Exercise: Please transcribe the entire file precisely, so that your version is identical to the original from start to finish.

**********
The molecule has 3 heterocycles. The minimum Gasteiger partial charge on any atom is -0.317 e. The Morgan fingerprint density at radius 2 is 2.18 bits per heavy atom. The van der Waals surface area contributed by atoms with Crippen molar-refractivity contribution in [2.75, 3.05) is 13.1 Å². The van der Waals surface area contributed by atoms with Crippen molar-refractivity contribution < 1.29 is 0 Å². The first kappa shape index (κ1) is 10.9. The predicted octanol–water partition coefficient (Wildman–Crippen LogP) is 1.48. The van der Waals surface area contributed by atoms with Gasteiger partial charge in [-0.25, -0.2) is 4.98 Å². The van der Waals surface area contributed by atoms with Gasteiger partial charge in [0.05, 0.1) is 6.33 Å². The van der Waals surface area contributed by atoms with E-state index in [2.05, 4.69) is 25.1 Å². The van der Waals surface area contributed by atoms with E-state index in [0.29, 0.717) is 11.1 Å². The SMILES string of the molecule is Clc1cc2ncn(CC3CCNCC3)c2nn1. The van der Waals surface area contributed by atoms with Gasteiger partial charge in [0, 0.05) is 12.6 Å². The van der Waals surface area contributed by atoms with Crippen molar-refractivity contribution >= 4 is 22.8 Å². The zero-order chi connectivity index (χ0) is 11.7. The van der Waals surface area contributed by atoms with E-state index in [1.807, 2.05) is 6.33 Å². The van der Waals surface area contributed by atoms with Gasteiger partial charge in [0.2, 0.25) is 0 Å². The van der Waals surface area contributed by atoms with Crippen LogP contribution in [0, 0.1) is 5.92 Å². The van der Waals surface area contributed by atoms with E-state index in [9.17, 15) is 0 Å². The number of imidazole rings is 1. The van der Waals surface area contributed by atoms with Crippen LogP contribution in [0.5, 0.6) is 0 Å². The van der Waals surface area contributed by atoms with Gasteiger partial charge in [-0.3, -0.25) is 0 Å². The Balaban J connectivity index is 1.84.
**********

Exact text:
The molecule has 3 heterocycles. The minimum Gasteiger partial charge on any atom is -0.317 e. The Morgan fingerprint density at radius 2 is 2.18 bits per heavy atom. The van der Waals surface area contributed by atoms with Crippen molar-refractivity contribution in [2.75, 3.05) is 13.1 Å². The van der Waals surface area contributed by atoms with Crippen molar-refractivity contribution < 1.29 is 0 Å². The first kappa shape index (κ1) is 10.9. The predicted octanol–water partition coefficient (Wildman–Crippen LogP) is 1.48. The van der Waals surface area contributed by atoms with Gasteiger partial charge in [-0.25, -0.2) is 4.98 Å². The van der Waals surface area contributed by atoms with Gasteiger partial charge in [0.05, 0.1) is 6.33 Å². The van der Waals surface area contributed by atoms with E-state index in [2.05, 4.69) is 25.1 Å². The van der Waals surface area contributed by atoms with E-state index in [0.29, 0.717) is 11.1 Å². The SMILES string of the molecule is Clc1cc2ncn(CC3CCNCC3)c2nn1. The van der Waals surface area contributed by atoms with Gasteiger partial charge in [0, 0.05) is 12.6 Å². The van der Waals surface area contributed by atoms with Crippen molar-refractivity contribution >= 4 is 22.8 Å². The zero-order chi connectivity index (χ0) is 11.7. The van der Waals surface area contributed by atoms with E-state index in [1.807, 2.05) is 6.33 Å². The van der Waals surface area contributed by atoms with Gasteiger partial charge in [0.2, 0.25) is 0 Å². The van der Waals surface area contributed by atoms with Crippen LogP contribution in [0, 0.1) is 5.92 Å². The van der Waals surface area contributed by atoms with E-state index in [9.17, 15) is 0 Å². The number of imidazole rings is 1. The van der Waals surface area contributed by atoms with Crippen LogP contribution in [0.5, 0.6) is 0 Å². The van der Waals surface area contributed by atoms with Gasteiger partial charge in [-0.3, -0.25) is 0 Å². The Balaban J connectivity index is 1.84.